Going veggie can be good for your gut, as Jo explains: “When you follow a vegetarian diet, you (hopefully) will eat more plant foods. Plant protein sources, such as beans, lentils and other pulses which are great sources of fibre, and polyphenols and fermented proteins like the Asian foods tempeh and natto, also contain beneficial bacteria,” says Jo. “However, it’s not a given that by following a plant-based diet, you’ll automatically reap the gut-friendly benefits. Just as it’s possible to have plenty of healthy foods as an omnivore, it’s perfectly possible to have an unhealthy vegetarian diet. Whatever your preference, try to ensure that you include plenty of plant proteins day to day.”
Spices such as ginger, cinnamon and turmeric can help your gut more than you might think. “Generally, spices are full of polyphenols which, as we know, can help encourage good bacteria, so from that perspective they can help,” says Jo. “However, some people find that spicy food can irritate their stomach and intestine. Try to eat as varied a diet as possible and if spices don’t agree with you, there are plenty of other ways to keep your gut healthy.”
If you’ve ever been on antibiotics then you’re probably already aware that they can upset your stomach, but rather than avoid them all together, it’s more beneficial to make sure that you repopulate your gut full of good bacteria after taking them. “Antibiotics are fairly non-specific, so they don’t tend to target the single bacteria that are making you ill, but kill all the bacteria in your body – including the beneficial ones,” says Jo. “Studies show that it can be difficult to repopulate the gut with a good balance of bacteria following antibiotic use, and this can sometimes lead to diarrhoea. If you do have to take them, make sure you take steps to get that good bacteria back by eating gut-friendly foods!”
One great way to fill your gut with good bacteria is to eat plenty of prebiotic fibre and probiotic products. “Prebiotics are fibres found in plant foods that the bacteria in our gut digests for us,” says Jo. You’ll find that prebiotic fibres occur naturally in food such as chicory, Jerusalem artichokes, garlic, onions, shallots and spring onions, leeks and savoy cabbage. More commonly known about in regards to gut health are probiotics. Probiotics foods contain live, healthy bacteria that may help promote better gut health. For probiotics, try to include foods such as yoghurt, miso and other fermented foods into your diet.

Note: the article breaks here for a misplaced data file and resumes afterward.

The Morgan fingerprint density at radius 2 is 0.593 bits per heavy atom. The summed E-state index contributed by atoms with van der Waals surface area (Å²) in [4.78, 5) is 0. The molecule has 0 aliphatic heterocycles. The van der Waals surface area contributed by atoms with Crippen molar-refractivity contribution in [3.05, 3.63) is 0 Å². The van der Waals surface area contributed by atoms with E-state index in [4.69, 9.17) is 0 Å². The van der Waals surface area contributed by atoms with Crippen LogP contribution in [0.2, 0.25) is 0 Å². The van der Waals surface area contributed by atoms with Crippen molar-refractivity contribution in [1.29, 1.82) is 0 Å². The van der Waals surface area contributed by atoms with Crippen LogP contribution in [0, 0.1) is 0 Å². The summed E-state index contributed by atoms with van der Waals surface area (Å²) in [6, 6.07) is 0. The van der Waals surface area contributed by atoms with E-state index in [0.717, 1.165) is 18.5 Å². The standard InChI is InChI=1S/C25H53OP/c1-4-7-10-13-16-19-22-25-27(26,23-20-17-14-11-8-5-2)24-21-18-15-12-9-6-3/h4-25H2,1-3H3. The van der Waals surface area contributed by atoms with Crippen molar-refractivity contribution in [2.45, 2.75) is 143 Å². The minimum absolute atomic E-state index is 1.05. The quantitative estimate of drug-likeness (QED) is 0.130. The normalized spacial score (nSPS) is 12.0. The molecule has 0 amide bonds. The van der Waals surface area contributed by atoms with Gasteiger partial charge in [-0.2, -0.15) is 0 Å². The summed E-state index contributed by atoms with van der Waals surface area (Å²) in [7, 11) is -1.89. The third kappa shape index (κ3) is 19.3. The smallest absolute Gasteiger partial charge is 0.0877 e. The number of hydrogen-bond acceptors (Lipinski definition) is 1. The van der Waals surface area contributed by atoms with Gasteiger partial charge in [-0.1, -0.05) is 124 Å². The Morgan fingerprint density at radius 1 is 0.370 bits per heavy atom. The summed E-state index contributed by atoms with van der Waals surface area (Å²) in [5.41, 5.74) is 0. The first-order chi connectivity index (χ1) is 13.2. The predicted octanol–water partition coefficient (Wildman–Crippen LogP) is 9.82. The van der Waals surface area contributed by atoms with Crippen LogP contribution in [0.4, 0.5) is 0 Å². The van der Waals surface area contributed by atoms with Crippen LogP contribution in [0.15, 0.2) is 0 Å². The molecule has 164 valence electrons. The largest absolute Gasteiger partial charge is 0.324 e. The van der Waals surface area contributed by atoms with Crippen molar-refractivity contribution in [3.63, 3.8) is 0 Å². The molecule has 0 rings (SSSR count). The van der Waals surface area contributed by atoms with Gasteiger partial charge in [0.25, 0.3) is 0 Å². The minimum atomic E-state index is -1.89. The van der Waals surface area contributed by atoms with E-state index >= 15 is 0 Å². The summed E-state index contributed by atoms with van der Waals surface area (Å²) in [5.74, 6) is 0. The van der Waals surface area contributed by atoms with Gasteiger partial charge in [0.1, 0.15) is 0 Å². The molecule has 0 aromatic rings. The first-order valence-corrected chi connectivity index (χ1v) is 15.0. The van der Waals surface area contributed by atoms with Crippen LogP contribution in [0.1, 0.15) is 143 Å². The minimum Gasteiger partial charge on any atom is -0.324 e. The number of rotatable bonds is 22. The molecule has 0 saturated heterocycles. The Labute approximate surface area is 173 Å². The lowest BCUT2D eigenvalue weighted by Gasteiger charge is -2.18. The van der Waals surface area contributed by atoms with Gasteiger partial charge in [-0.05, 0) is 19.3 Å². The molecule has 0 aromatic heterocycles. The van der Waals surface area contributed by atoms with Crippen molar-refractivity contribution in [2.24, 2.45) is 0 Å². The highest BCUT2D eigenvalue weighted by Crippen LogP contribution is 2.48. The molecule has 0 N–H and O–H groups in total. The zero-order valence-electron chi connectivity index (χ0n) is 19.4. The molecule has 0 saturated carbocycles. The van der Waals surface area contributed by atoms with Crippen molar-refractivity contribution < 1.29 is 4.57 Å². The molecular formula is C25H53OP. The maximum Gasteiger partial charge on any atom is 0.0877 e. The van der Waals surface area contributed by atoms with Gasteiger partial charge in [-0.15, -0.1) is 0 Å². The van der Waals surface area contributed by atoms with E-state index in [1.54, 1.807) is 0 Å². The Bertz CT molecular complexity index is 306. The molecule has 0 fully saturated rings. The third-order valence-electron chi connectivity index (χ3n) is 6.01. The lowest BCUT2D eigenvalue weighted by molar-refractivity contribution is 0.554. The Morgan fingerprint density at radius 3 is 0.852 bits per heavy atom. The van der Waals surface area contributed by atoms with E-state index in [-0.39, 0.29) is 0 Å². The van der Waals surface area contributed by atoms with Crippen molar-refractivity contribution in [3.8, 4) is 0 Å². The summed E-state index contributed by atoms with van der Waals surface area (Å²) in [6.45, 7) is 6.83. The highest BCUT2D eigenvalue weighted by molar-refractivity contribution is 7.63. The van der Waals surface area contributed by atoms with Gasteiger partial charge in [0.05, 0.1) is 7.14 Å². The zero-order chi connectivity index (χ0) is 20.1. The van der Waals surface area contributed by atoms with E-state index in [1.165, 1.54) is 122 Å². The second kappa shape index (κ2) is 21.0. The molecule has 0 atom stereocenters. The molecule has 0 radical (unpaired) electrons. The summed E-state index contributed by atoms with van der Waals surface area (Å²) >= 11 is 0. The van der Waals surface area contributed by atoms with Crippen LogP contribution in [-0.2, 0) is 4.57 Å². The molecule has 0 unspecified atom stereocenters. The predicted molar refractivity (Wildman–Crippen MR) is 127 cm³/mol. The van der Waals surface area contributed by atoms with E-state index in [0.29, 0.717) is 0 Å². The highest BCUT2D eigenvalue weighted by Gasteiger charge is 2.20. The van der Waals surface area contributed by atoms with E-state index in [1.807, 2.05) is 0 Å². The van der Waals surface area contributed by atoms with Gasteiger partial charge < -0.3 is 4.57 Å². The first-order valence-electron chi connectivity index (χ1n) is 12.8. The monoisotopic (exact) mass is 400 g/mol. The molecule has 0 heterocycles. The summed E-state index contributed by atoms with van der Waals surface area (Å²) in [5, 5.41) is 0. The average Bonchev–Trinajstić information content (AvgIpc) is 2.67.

It can be hard to get all the nutrients we need through food alone, which is why supplements can be really handy, not just for our overall health, but our gut too. “Vitamin D is made by our skin in the presence of sunlight,” says Jo. “And, with so many of us working inside and applying sunscreen before we head out, not to mention the cloudy nature of northern Europe, it’s notoriously difficult to get enough of without supplementation,” says Jo. “Vitamin D plays a role in regulating inflammation in the gut, and having a deficiency has been shown to adversely affect the gut microbiome, increasing it in your diet, particularly during winter, can be beneficial.”
The variety of bacteria inside our gut is influenced by how many different types of bacteria we come into contact with. One way to increase our exposure to other types is to get into nature. “Years ago, we were much more reliant on rural environments and animals which diversified the types of bacteria we came into contact with,” says Jo. Walking through your local woods, or even petting a dog can help, so it’s important to get outside regularly, even more so if you live in the city.”